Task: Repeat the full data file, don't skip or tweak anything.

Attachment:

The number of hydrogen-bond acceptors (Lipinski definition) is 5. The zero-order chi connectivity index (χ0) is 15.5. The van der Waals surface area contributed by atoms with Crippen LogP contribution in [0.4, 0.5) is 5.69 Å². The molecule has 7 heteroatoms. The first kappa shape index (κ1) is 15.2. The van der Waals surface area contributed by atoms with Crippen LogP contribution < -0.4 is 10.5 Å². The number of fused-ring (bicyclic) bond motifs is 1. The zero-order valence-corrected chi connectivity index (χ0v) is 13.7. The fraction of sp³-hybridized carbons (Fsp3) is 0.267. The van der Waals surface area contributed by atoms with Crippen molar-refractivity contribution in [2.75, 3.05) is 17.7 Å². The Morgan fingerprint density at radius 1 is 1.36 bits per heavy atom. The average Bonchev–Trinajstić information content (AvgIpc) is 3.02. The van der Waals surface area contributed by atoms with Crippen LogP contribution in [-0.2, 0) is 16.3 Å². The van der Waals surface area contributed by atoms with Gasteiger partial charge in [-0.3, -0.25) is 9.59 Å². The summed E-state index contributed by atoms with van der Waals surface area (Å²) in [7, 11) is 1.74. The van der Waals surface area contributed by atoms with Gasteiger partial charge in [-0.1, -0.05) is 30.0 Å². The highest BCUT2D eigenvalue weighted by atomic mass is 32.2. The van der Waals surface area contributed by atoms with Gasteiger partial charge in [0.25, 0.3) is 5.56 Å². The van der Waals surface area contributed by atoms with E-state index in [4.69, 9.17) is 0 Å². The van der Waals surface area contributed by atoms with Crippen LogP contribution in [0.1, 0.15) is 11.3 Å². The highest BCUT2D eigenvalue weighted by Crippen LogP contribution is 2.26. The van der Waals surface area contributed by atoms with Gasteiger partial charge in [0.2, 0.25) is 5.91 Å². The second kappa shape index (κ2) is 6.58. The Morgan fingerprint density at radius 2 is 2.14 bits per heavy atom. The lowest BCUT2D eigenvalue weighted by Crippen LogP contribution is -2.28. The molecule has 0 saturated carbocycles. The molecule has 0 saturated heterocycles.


The number of hydrogen-bond acceptors (Lipinski definition) is 5. The zero-order chi connectivity index (χ0) is 15.5. The van der Waals surface area contributed by atoms with Crippen LogP contribution in [0.4, 0.5) is 5.69 Å². The molecule has 7 heteroatoms. The first kappa shape index (κ1) is 15.2. The van der Waals surface area contributed by atoms with Crippen LogP contribution < -0.4 is 10.5 Å². The number of fused-ring (bicyclic) bond motifs is 1. The zero-order valence-corrected chi connectivity index (χ0v) is 13.7. The fraction of sp³-hybridized carbons (Fsp3) is 0.267. The van der Waals surface area contributed by atoms with Crippen molar-refractivity contribution in [2.75, 3.05) is 17.7 Å². The Morgan fingerprint density at radius 1 is 1.36 bits per heavy atom. The average Bonchev–Trinajstić information content (AvgIpc) is 3.02. The van der Waals surface area contributed by atoms with Crippen LogP contribution in [-0.2, 0) is 16.3 Å². The van der Waals surface area contributed by atoms with Gasteiger partial charge in [-0.3, -0.25) is 9.59 Å². The summed E-state index contributed by atoms with van der Waals surface area (Å²) in [7, 11) is 1.74. The van der Waals surface area contributed by atoms with Gasteiger partial charge in [-0.1, -0.05) is 30.0 Å². The highest BCUT2D eigenvalue weighted by atomic mass is 32.2. The van der Waals surface area contributed by atoms with Gasteiger partial charge in [0.25, 0.3) is 5.56 Å². The van der Waals surface area contributed by atoms with E-state index in [4.69, 9.17) is 0 Å². The van der Waals surface area contributed by atoms with Crippen LogP contribution in [0.1, 0.15) is 11.3 Å². The highest BCUT2D eigenvalue weighted by Crippen LogP contribution is 2.26. The van der Waals surface area contributed by atoms with Gasteiger partial charge in [0.2, 0.25) is 5.91 Å². The second kappa shape index (κ2) is 6.58. The Morgan fingerprint density at radius 2 is 2.14 bits per heavy atom. The lowest BCUT2D eigenvalue weighted by Crippen LogP contribution is -2.28. The molecule has 0 saturated carbocycles. The molecule has 0 saturated heterocycles.